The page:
COVID-19 accelerated inequities for our low-income communities—specifically for BIPOC women, immigrants, and refugees. To address these needs and more, YWCA programs and locations like our Greenbridge Learning Center in White Center adapted to the times.

When COVID-19 upended our lives last year, YWCA had to pivot our services. Not only did we limit in-person interactions, but the needs of our program participants changed and intensified. 

COVID-19 forced everything from school to work completely online. Suddenly, the lack of multiple computers or strong internet was hitting families harder than ever. Once stay at home orders took effect, the challenge of balancing your work with your child’s education became even more difficult, especially for BIPOC families.


Picture of virtual check in station at Greenbridge

In past years, our Greenbridge Learning Center offered a robust range of culturally relevant services such as career development, English literacy, vocational training, computer classes, and youth development to about 5,000 community members in White Center a year.

Picture of YWCA staff member helping visitors at Greenbridge Learning Center's computer lab

One of the changes brought on by COVID-19 was that our Greenbridge staff had to immediately shift their work, particularly around technology and internet access. Through a partnership with Comcast Washington called Lift Zones, Greenbridge now provides free Internet connectivity to the community both in and around the center.

Picture of YWCA and Comcast staff standing in front of a sticker that says "lift zone" on it

Additionally, after hearing from adult program participants who were struggling to help their children with schoolwork, Greenbridge began offering virtual tutoring through the Youth Opportunity Program. By employing high school juniors and seniors as tutors, Greenbridge is helping the children of working adults with tutoring in English, Math, and Basic Sciences.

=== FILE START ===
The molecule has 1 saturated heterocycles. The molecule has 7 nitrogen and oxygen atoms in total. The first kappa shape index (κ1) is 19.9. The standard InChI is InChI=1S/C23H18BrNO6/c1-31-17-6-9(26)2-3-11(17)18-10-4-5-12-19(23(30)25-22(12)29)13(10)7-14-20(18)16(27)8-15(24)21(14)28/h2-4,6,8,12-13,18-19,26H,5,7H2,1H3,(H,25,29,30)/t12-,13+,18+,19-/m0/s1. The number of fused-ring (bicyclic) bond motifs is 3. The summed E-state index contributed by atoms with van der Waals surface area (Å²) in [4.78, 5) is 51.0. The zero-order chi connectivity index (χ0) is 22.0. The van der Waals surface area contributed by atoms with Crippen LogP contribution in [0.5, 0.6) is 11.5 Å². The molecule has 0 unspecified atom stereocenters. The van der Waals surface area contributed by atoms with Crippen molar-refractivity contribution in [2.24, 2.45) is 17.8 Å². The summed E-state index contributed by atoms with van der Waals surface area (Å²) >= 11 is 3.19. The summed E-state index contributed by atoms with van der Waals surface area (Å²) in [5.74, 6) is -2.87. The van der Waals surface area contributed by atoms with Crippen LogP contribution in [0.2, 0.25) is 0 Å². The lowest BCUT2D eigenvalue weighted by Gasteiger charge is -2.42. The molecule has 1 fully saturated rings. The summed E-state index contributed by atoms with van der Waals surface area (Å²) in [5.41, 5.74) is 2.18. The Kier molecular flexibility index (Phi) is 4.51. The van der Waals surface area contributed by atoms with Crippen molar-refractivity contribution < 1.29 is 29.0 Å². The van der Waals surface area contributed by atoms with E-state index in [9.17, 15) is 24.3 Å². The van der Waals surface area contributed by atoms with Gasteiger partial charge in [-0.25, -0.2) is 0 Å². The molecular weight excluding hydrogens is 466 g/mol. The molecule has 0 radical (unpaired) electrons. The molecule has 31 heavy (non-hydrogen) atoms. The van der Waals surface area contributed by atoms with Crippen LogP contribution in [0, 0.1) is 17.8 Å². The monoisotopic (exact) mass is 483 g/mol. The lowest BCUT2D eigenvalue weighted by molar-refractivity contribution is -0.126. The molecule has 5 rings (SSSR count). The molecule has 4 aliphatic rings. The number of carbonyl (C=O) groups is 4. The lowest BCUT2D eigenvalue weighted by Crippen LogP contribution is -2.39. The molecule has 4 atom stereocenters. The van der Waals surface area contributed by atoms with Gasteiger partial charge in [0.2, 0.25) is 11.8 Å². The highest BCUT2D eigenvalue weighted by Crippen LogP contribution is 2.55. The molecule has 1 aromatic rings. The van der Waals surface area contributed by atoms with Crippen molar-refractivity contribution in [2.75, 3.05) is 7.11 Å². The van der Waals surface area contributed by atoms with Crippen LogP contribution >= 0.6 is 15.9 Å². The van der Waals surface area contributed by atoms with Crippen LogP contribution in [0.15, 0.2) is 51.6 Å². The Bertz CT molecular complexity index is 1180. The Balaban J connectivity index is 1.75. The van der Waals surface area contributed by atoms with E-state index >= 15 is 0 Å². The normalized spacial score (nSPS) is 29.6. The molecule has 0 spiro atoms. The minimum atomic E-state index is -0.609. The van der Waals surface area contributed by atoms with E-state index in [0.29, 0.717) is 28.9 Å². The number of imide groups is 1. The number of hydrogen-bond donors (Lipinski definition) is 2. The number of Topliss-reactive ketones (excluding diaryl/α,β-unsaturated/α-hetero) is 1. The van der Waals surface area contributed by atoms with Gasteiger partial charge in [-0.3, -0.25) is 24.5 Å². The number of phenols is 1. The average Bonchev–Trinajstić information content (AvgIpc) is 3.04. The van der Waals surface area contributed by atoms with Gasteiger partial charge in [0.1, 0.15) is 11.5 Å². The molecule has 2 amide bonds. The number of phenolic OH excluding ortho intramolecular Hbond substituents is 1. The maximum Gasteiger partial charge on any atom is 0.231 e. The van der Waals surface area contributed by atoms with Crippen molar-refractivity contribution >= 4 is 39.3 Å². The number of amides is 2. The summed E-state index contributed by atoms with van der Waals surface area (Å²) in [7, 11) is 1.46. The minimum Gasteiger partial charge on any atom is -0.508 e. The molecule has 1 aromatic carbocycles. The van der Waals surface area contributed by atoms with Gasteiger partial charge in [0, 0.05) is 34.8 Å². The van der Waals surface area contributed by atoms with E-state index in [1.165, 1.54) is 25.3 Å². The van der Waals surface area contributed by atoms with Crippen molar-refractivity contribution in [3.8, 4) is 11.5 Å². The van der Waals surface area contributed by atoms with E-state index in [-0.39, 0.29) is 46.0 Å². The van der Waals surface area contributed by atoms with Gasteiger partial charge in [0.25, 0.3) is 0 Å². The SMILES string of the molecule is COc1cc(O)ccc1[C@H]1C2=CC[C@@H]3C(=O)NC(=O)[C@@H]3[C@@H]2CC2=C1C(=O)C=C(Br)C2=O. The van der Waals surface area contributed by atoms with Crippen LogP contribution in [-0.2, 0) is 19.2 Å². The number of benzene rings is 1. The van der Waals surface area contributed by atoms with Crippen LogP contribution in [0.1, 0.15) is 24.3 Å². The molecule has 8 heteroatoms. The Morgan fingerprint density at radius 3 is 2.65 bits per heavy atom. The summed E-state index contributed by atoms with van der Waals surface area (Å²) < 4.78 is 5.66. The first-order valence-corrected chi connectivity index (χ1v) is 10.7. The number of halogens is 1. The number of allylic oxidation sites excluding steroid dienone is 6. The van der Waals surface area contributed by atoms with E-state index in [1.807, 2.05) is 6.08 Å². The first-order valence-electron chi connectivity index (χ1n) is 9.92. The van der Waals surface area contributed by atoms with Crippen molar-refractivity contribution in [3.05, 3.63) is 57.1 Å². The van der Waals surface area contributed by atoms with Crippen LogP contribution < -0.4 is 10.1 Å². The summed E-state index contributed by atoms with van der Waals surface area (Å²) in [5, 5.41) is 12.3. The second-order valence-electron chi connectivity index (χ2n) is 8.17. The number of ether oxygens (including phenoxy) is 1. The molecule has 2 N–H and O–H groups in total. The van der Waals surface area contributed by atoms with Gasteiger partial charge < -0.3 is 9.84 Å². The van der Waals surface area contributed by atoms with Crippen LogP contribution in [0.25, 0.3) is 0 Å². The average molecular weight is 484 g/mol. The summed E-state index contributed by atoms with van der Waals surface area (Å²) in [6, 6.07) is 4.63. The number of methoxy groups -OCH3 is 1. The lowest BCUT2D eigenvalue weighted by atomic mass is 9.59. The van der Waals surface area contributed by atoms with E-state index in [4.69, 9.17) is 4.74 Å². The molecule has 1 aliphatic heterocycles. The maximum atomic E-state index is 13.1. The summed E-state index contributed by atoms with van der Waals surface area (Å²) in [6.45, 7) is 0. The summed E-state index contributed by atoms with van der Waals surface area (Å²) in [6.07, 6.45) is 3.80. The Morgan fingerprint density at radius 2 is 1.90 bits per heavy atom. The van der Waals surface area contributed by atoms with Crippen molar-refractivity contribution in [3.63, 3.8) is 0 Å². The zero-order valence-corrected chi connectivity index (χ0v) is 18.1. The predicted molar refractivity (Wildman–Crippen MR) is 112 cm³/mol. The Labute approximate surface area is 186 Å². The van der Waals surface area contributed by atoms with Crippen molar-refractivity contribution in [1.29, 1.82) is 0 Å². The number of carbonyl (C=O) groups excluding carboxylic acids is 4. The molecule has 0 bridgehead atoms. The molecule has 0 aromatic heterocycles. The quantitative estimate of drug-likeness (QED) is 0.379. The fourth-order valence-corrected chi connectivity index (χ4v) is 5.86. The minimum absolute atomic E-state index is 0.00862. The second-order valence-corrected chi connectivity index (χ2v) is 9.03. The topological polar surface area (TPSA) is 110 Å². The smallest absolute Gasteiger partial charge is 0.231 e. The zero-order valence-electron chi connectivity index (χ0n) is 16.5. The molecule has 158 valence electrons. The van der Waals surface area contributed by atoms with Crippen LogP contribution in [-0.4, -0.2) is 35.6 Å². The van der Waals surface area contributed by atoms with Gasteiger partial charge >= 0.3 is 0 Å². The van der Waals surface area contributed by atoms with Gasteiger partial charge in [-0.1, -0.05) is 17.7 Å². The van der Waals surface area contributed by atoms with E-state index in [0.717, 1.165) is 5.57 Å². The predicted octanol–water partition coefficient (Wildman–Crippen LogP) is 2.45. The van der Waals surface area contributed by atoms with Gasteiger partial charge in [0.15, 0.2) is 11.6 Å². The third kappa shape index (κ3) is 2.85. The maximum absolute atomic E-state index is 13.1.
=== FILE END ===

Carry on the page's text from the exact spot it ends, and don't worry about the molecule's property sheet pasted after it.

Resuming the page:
Tutors also offer homework assistance and after-class academic supervision. This program allows caregivers and parents to stay focused on their work, assists them with language barriers as needed, and provides critical community resources so that BIPOC students don’t fall even further behind.


Imagine not having access to Wi-Fi or technology during a pandemic, or experiencing a language barrier while helping trying to help your children with remote schooling. All families should have access to the same resources.  

Nothing about the pandemic has been equitable. But when we focus on helping those who need it most—like our community members at Greenbridge Learning Center—we help put balance back into the systems and infrastructure that drive inequities.

Help support YWCA’s programs like those at our Greenbridge Learning Center by making a donation today.

Annalee Schafranek

Annalee Schafranek is the Marketing & Editorial Director at YWCA. She contributes agency news, press releases, and media coverage to the website. Annalee’s educational and professional experience has always focused on the place where gender equity and media meet.


We share the stories of our program participants, programs, and staff, as well as news about the agency and what’s happening in our King and Snohomish community.

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Wed, 04/28/2021 - 13:35
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